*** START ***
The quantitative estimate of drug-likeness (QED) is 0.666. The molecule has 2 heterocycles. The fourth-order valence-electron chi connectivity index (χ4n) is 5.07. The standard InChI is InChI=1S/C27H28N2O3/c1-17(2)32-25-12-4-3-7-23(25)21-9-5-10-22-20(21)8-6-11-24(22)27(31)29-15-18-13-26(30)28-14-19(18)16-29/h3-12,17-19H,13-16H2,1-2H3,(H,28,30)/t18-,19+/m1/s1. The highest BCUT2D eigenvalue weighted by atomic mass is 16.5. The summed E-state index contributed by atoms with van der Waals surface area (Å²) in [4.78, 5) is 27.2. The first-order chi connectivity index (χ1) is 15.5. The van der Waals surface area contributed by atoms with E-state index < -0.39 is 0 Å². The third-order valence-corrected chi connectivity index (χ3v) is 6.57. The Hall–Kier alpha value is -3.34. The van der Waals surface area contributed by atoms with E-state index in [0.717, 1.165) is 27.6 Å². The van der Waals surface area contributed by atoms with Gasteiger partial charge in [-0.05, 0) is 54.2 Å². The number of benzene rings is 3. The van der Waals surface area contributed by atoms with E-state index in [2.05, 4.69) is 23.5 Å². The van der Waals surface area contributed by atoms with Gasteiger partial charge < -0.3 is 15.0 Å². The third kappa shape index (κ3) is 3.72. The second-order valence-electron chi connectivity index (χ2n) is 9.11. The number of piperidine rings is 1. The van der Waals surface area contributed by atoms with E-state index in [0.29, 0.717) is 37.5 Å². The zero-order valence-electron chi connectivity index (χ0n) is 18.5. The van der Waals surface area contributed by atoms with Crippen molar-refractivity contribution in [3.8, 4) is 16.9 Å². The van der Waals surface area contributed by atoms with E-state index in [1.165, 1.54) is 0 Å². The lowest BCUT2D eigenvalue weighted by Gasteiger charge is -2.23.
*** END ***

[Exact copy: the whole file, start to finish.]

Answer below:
The quantitative estimate of drug-likeness (QED) is 0.666. The molecule has 2 heterocycles. The fourth-order valence-electron chi connectivity index (χ4n) is 5.07. The standard InChI is InChI=1S/C27H28N2O3/c1-17(2)32-25-12-4-3-7-23(25)21-9-5-10-22-20(21)8-6-11-24(22)27(31)29-15-18-13-26(30)28-14-19(18)16-29/h3-12,17-19H,13-16H2,1-2H3,(H,28,30)/t18-,19+/m1/s1. The highest BCUT2D eigenvalue weighted by atomic mass is 16.5. The summed E-state index contributed by atoms with van der Waals surface area (Å²) in [4.78, 5) is 27.2. The first-order chi connectivity index (χ1) is 15.5. The van der Waals surface area contributed by atoms with E-state index < -0.39 is 0 Å². The third-order valence-corrected chi connectivity index (χ3v) is 6.57. The Hall–Kier alpha value is -3.34. The van der Waals surface area contributed by atoms with E-state index in [0.717, 1.165) is 27.6 Å². The van der Waals surface area contributed by atoms with Gasteiger partial charge in [-0.05, 0) is 54.2 Å². The number of benzene rings is 3. The van der Waals surface area contributed by atoms with E-state index in [2.05, 4.69) is 23.5 Å². The van der Waals surface area contributed by atoms with Gasteiger partial charge < -0.3 is 15.0 Å². The third kappa shape index (κ3) is 3.72. The second-order valence-electron chi connectivity index (χ2n) is 9.11. The number of piperidine rings is 1. The van der Waals surface area contributed by atoms with E-state index in [0.29, 0.717) is 37.5 Å². The zero-order valence-electron chi connectivity index (χ0n) is 18.5. The van der Waals surface area contributed by atoms with Crippen molar-refractivity contribution in [3.8, 4) is 16.9 Å². The van der Waals surface area contributed by atoms with E-state index in [1.165, 1.54) is 0 Å². The lowest BCUT2D eigenvalue weighted by Gasteiger charge is -2.23.